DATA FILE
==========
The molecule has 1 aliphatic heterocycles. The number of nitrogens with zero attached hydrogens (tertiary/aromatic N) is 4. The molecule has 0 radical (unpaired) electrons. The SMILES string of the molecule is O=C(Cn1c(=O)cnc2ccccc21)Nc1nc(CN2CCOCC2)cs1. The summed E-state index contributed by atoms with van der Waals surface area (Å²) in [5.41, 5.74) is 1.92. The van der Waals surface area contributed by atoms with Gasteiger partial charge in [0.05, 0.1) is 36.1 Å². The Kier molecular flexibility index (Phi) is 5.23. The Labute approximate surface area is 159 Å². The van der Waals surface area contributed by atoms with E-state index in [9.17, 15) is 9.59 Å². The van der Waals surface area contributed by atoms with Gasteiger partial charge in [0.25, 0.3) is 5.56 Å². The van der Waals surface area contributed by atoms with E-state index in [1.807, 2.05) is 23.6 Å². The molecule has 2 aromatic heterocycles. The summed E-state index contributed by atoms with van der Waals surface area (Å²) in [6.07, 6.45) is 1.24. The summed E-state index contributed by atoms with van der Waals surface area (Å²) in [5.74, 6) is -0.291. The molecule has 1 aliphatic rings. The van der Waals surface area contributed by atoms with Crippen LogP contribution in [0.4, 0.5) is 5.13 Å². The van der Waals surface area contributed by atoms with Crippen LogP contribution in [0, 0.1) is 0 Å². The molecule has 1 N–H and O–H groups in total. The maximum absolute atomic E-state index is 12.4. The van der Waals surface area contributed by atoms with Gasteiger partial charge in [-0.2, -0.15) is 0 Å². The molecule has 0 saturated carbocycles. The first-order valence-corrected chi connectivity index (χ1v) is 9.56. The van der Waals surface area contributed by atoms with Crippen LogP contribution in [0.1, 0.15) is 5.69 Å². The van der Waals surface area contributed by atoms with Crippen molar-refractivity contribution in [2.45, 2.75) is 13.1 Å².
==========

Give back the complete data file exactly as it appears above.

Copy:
The molecule has 1 aliphatic heterocycles. The number of nitrogens with zero attached hydrogens (tertiary/aromatic N) is 4. The molecule has 0 radical (unpaired) electrons. The SMILES string of the molecule is O=C(Cn1c(=O)cnc2ccccc21)Nc1nc(CN2CCOCC2)cs1. The summed E-state index contributed by atoms with van der Waals surface area (Å²) in [5.41, 5.74) is 1.92. The van der Waals surface area contributed by atoms with Gasteiger partial charge in [0.05, 0.1) is 36.1 Å². The Kier molecular flexibility index (Phi) is 5.23. The Labute approximate surface area is 159 Å². The van der Waals surface area contributed by atoms with E-state index in [9.17, 15) is 9.59 Å². The van der Waals surface area contributed by atoms with Gasteiger partial charge in [0.25, 0.3) is 5.56 Å². The van der Waals surface area contributed by atoms with E-state index in [1.807, 2.05) is 23.6 Å². The molecule has 2 aromatic heterocycles. The summed E-state index contributed by atoms with van der Waals surface area (Å²) in [6.07, 6.45) is 1.24. The summed E-state index contributed by atoms with van der Waals surface area (Å²) in [5.74, 6) is -0.291. The molecule has 1 aliphatic rings. The van der Waals surface area contributed by atoms with Crippen LogP contribution in [0.4, 0.5) is 5.13 Å². The van der Waals surface area contributed by atoms with Crippen LogP contribution in [0, 0.1) is 0 Å². The molecule has 1 N–H and O–H groups in total. The maximum absolute atomic E-state index is 12.4. The van der Waals surface area contributed by atoms with Gasteiger partial charge in [-0.2, -0.15) is 0 Å². The molecule has 0 saturated carbocycles. The first-order valence-corrected chi connectivity index (χ1v) is 9.56. The van der Waals surface area contributed by atoms with Crippen LogP contribution in [0.1, 0.15) is 5.69 Å². The van der Waals surface area contributed by atoms with Crippen molar-refractivity contribution in [2.45, 2.75) is 13.1 Å².